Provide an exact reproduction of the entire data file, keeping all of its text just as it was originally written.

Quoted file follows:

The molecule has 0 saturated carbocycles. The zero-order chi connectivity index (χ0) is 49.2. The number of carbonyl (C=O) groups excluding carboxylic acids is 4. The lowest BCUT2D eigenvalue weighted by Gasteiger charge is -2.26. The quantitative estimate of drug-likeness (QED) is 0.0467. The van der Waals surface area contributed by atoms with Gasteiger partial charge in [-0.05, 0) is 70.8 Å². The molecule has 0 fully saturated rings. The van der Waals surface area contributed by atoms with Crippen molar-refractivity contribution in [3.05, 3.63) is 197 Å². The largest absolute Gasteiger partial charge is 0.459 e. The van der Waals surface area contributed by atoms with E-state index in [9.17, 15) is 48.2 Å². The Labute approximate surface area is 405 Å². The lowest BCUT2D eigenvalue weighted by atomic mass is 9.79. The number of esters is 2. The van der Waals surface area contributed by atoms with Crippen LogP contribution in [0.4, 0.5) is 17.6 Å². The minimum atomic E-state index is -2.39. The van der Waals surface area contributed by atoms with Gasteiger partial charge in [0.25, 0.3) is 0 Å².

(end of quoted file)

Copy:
The molecule has 0 saturated carbocycles. The zero-order chi connectivity index (χ0) is 49.2. The number of carbonyl (C=O) groups excluding carboxylic acids is 4. The lowest BCUT2D eigenvalue weighted by Gasteiger charge is -2.26. The quantitative estimate of drug-likeness (QED) is 0.0467. The van der Waals surface area contributed by atoms with Gasteiger partial charge in [-0.05, 0) is 70.8 Å². The molecule has 0 fully saturated rings. The van der Waals surface area contributed by atoms with Crippen molar-refractivity contribution in [3.05, 3.63) is 197 Å². The largest absolute Gasteiger partial charge is 0.459 e. The van der Waals surface area contributed by atoms with E-state index in [9.17, 15) is 48.2 Å². The Labute approximate surface area is 405 Å². The lowest BCUT2D eigenvalue weighted by atomic mass is 9.79. The number of esters is 2. The van der Waals surface area contributed by atoms with Crippen LogP contribution in [0.4, 0.5) is 17.6 Å². The minimum atomic E-state index is -2.39. The van der Waals surface area contributed by atoms with Gasteiger partial charge in [0.25, 0.3) is 0 Å².